Thotlakonda
Around 16 km from Visakhapatnam is the Thotlakonda, a Buddhist complex situated on the top of a hill. The site spreads over an area of 120 acres (0.49 km2) and has been declared a protected monument by the government of Andhra Pradesh. Excavations carried out here have brought to surface three kinds of structural remains – religious, secular and civil. To be more precise the structures include a Mahastupa, 16 votive stupas, a stone pillared congregation hall, 11 rock-cut cisterns, well paved stone path ways, an apsidal chaitya-griha, 3 circular chaitgya-grihas, two votive platforms, 10 viharas, a kitchen complex with three halls and a refectory (dining hall). Apart from the structures, the Buddhist treasures excavated from here include nine Satavahana and five roman silver coins, terracotta tiles, stucco decorative pieces, sculptured panels, miniature stupa models in stone, Buddha padas depicted with asthamangal symbols, early historic pottery etc.
Later history
The territory of Visakhapatnam then came under the Andhra rulers of Vengi. Then Chalukyas, Pallavas ruled over the placid land. This region was under Eastern Ganga Kings, Surya Vamsi Gajapati kings of Orissa from 10th century to 16th century AD. This region came under Hyderabad rulers in 16th century. The Chola kings and Eastern Ganga Kings of Orissa built the temples in the city in 11-12 century AD as established by archeological findings. The Mughals ruled this area under the Hyderabad Nizam in the late 15th and early 16th century. European merchants from France, Holland and the East India Company used the natural port to export tobacco, ivory, muslin and other textile products.
Local legend states that an Andhra king, while on his way to Benalres, rested there and was so enchanted with the sheer beauty of the place. He ordered a temple to be built in honor of his family deity, Visakha. Archaeological sources however reveal that the temple was possibly built between the 11th and 12th centuries by the Cholas. A shipping merchant, Sankarayya Chetty, built one of the mandapams (pillared halls) of the temple. Although it no longer exists (it may have been washed away about a hundred years ago by a cyclonic storm), elderly residents of Visakhapatnam talk of visits to the ancient shrine by their grandparents. Noted author Ganapatiraju Atchuta Rama Raju contradicted this.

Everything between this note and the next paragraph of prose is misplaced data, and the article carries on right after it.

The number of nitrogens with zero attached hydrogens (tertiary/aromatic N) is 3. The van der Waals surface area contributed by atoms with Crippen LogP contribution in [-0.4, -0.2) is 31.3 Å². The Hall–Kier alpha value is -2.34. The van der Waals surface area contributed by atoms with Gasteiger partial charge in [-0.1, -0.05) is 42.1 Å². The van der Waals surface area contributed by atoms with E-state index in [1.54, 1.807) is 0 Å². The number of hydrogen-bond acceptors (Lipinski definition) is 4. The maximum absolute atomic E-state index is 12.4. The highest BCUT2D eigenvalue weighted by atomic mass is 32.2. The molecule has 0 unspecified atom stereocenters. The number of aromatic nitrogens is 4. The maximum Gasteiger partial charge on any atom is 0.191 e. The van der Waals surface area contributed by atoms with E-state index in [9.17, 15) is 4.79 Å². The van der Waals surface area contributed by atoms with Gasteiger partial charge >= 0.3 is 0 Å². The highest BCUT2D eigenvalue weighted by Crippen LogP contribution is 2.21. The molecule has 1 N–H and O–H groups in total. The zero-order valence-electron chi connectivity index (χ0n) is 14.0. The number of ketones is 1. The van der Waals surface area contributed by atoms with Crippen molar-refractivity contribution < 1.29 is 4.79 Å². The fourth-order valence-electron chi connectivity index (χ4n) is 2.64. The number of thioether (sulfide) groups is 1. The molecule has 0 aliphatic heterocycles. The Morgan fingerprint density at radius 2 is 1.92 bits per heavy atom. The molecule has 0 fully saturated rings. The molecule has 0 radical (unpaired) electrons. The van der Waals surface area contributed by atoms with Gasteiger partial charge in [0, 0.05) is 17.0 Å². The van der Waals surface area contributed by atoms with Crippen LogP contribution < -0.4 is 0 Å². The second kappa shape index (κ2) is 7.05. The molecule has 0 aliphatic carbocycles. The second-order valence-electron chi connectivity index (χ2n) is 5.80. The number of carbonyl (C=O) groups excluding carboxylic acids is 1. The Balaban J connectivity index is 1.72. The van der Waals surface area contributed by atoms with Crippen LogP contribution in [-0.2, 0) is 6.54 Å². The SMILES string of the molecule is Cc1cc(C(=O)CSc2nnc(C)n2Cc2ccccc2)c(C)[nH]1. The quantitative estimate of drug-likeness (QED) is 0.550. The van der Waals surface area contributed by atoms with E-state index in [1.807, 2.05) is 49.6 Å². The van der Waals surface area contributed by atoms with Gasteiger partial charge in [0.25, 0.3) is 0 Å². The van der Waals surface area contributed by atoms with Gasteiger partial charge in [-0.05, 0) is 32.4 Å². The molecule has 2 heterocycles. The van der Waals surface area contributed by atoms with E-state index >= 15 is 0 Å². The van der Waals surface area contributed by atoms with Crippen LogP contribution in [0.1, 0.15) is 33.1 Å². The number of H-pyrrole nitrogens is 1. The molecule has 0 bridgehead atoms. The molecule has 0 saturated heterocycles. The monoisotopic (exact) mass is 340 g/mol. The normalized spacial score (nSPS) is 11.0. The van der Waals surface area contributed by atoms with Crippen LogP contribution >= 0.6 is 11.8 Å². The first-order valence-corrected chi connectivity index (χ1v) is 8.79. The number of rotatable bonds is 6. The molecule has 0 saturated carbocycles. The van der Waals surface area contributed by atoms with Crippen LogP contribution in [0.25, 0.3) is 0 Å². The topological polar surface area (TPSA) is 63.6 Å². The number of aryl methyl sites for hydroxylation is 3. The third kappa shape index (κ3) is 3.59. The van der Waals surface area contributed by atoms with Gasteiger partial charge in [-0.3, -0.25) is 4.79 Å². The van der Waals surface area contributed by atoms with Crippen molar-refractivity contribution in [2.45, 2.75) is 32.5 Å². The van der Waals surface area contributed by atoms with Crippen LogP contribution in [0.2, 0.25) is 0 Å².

In the 18th century, Visakhapatnam was part of the Northern Circars, a region comprising Coastal Andhra and southern coastal Orissa that was initially under French control and later the British. Visakhapatnam became a district in the Madras Presidency of British India. In September 1804, British and French squadrons fought the naval Battle of Vizagapatam off the harbour. After India's independence it was the biggest district in the country and was subsequently divided into the three districts of Srikakulam, Vizianagaram and Visakhapatnam.
The city has the tomb of the Muslim saint Syed Ali Ishak Madina, located atop the dargah-hill near the harbour in old city, which is dated to 18th century, where Hindus make vows at it as often as Muslims. The saint is considered to be all potent over the elements in the Bay of Bengal. Many old residents say that every vessel passing the harbour inwards or outwards used to salute the saint by hoisting and lowering its flag three times, and that many ship-owners offer chadar at the shrine after a successful voyage. It's been said that the name Visakhapatnam is named after him i.e. Syed Ali Ishak Madina, the saint. Initially it was Ishaqapatnam which has been modified into present Visakhapatnam may be because of mispronunciation of an Arabic world by the local people.